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  • Author or Editor: Sherry J. Morgan x
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Objective—To describe submural histopathologic changes attributable to peracute laminitis in horses.

Animals—20 adult horses.

Procedure—A concurrent-control design was used to compare laminar lesions in 10 horses subjected to carbohydrate-induced laminitis with laminar characteristics of 10 sex- and aged-matched control horses with normal feet. Horses in the treatment group were administered an overload of carbohydrate. Tissues were obtained by biopsy 4 to 8 hours after onset of lameness or 72 hours after administration of the carbohydrate overload when lameness did not develop. Sections were stained with H&E, Masson's trichrome, and periodic acid-Schiff stains. Histopathologic changes were analyzed to detect differences between groups and to correlate epidermal changes with severity and duration of lameness.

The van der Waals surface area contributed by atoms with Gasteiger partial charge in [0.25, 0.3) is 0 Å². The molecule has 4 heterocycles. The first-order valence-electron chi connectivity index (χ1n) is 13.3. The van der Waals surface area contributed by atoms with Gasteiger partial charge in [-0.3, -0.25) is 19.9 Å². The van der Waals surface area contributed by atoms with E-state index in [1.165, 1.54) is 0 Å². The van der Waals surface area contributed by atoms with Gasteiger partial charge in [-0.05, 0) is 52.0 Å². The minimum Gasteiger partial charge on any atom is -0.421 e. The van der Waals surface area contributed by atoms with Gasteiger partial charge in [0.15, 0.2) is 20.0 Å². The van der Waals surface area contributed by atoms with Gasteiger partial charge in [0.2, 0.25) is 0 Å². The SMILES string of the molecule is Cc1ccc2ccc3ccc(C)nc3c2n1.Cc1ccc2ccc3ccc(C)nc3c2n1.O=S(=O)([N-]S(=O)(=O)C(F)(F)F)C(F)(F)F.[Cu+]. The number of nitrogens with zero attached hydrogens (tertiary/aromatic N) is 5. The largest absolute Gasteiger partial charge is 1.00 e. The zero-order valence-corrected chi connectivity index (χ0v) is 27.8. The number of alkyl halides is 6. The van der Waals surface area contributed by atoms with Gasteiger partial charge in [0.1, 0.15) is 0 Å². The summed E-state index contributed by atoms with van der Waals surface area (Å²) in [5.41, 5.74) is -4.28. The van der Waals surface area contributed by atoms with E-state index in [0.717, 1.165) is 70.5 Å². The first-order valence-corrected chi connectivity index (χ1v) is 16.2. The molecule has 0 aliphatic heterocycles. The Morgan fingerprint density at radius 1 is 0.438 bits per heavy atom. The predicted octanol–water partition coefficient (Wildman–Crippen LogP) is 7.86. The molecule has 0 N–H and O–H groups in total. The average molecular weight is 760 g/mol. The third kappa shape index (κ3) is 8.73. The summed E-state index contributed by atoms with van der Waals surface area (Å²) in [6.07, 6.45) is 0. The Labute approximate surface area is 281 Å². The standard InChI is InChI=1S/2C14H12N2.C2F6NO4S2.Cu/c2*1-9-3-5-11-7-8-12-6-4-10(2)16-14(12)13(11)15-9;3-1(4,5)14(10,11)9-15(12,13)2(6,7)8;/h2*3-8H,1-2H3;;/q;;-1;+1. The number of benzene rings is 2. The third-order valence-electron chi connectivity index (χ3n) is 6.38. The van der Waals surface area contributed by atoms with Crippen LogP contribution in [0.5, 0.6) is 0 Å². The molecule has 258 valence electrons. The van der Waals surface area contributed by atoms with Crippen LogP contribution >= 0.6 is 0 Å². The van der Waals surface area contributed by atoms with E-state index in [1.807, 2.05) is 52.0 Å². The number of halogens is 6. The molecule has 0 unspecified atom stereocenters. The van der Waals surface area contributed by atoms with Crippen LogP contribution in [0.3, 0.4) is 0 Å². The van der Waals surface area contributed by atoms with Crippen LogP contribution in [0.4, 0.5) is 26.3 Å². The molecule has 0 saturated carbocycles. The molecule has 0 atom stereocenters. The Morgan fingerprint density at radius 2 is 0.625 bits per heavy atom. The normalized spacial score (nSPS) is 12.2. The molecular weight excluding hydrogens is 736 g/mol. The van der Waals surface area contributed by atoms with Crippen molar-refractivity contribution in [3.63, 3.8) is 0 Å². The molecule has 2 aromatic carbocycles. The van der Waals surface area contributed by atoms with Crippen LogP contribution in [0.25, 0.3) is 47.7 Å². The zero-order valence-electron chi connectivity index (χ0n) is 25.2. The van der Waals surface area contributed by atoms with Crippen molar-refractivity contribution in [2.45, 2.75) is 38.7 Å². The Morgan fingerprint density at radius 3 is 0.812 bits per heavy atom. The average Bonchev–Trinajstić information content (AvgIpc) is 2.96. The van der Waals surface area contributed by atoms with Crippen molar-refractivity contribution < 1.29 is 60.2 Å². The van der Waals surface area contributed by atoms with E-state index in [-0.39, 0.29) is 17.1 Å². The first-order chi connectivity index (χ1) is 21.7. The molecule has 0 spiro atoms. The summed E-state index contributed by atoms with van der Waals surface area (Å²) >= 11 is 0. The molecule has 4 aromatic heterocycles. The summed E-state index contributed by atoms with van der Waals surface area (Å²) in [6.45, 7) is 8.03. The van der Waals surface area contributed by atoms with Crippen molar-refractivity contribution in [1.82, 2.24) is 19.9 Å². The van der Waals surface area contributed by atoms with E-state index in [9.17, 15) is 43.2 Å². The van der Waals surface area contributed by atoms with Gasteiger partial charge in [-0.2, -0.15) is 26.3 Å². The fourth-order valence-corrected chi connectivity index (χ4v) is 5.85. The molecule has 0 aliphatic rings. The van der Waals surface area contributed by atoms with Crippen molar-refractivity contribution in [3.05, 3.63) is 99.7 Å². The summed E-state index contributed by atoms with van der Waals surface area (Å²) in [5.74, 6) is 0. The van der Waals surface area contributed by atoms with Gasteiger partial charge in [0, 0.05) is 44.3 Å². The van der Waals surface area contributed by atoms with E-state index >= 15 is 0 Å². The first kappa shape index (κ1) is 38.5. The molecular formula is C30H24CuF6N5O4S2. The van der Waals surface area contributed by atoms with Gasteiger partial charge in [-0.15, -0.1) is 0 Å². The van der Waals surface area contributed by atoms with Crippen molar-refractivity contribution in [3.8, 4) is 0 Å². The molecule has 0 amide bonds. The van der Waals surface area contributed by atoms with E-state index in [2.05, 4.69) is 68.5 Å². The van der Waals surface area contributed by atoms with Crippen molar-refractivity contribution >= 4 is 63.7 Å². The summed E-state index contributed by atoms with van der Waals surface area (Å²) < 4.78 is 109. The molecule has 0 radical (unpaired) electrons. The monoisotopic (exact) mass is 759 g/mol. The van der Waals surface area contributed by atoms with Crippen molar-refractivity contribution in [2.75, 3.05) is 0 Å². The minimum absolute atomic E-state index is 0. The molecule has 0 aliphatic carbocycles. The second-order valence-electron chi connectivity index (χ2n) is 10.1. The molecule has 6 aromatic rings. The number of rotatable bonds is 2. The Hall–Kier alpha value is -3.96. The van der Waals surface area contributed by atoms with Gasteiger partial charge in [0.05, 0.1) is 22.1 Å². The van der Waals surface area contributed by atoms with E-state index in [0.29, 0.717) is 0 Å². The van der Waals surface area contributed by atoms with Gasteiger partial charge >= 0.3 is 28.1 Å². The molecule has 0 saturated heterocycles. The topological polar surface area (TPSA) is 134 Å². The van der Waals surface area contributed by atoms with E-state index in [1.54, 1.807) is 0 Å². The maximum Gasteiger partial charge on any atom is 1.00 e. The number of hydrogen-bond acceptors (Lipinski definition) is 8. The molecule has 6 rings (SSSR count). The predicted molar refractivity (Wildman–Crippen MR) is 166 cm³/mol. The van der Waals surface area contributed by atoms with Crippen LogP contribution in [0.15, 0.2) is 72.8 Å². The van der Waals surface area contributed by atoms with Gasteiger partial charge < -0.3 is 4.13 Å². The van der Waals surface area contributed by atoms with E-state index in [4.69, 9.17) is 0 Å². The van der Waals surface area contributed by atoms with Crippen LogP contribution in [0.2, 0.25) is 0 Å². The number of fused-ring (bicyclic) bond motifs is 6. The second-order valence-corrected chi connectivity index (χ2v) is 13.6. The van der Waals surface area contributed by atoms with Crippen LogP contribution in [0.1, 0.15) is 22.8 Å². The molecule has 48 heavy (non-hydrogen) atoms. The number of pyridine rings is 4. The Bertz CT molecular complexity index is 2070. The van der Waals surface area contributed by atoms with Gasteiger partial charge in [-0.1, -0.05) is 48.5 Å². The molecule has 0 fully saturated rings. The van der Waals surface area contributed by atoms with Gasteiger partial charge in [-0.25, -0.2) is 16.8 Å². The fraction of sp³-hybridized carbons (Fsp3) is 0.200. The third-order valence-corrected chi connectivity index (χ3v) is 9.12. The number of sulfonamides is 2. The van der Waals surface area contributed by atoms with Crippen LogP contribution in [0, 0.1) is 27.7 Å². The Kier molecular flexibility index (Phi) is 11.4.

Results—Analysis indicated that dermal and epidermal lesions were evident despite lack of visible separation of the epidermal basement membrane, can be found in horses without detectable lameness, and were nonspecific and progressive following onset of lameness. Furthermore, severity and location of lesions were associated with severity and duration of lameness.

Conclusion and Clinical Relevance—These observations are consistent with the concept that separation of the laminar epithelial basement membrane is a delayed step in the pathogenesis of acute laminitis, digital vascular hypoperfusion is an underlying cause for laminitis, and the potential for repeated episodes of subclinical laminitis may underlie the development of structural and mechanical changes consistent with chronic laminitis despite lack of clinical signs of acute laminitis. (Am J Vet Res 2003;64:829–834)

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in American Journal of Veterinary Research